Synopsis: Everything’s changing for our friendly neighbourhood serial killer. As if getting married wasn’t enough to complete his nice-guy persona, Dex is now the proud father of a baby girl. And disconcertingly, he actually seems to care. But even if fatherhood is distracting Dexter from his midnight excursions to rid Miami of a few more lowlifes, there’s no let-up at work. Two young girls are missing – and it’s not long before one of the bodies turns up, partially eaten. But as Dexter and Miami PD’s finest investigate, Dex can’t shake the feeling that somebody’s watching him… At home, there’s no rest for the wicked. His stepchildren are clamouring to learn how to control their bloodlust and Dexter must train up his young apprentices. But to do that, he’ll have to find the missing girl, find out who’s tailing him and survive a dark journey into a underground community who really have a taste for death.
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On the Line [Lydia Chin & Bill Smith #10] by S.J. Rozan (2010)
Readers can’t go wrong with a S.J. Rozan mystery novel, she’s one of the best P.I. writers in the business.
Synopsis: P.I. Bill Smith is sent on a high stakes chase when an electronically modified voice on his cell phone informs him that Lydia Chin, his occasional partner, has been kidnapped. Now if Bill wants to keep Lydia alive, he’ll have to play an elaborate game of the kidnapper’s devising. The first move sends him to an abandoned building where Bill finds the corpse of a small Chinese woman dressed like Lydia and the building being rapidly surrounded by police. Now Bill is on the run from the cops and in the worst trouble of his very troubled life. With the help of Lydia’s hacker cousin Linus, and Linus’s cohort Trella, Bill has to not only stay one step ahead of the cops, he has to uncover the secret behind the kidnapper’s identity and the reason he’s come after Bill, if he’s to reach Lydia before it’s too late.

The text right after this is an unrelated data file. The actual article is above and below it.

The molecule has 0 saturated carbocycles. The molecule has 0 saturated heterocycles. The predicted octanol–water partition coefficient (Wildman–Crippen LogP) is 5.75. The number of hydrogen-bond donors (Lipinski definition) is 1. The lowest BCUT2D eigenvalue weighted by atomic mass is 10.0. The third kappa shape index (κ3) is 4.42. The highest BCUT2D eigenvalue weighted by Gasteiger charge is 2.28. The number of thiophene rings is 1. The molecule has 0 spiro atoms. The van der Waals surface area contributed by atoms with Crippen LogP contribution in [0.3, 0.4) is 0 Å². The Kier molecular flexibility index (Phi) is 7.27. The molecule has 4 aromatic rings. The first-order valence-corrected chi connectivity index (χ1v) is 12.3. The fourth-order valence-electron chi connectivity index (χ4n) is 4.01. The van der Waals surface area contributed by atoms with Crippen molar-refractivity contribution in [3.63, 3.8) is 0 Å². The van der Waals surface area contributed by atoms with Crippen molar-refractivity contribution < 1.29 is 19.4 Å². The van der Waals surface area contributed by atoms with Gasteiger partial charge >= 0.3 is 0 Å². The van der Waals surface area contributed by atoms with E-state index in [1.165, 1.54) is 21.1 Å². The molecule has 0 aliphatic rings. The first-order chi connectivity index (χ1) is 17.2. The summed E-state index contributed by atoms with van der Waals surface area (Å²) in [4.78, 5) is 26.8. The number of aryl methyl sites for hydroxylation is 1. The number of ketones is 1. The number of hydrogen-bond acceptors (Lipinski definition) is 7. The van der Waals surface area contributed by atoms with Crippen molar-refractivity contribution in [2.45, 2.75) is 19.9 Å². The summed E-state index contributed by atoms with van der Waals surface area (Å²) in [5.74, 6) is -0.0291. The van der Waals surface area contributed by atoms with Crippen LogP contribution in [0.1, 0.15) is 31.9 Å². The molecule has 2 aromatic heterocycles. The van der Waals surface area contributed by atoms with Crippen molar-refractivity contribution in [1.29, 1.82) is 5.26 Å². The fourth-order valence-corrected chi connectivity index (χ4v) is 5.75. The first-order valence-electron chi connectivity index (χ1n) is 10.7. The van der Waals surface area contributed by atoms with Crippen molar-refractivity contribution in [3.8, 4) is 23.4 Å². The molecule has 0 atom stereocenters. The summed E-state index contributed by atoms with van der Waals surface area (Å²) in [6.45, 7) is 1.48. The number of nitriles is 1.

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Dead of Winter [John Madden #3] by Rennie Airth (2010)
After a disappointing sequel to his highly-acclaimed A River of Darkness, Airth’s last book in the series is a winner.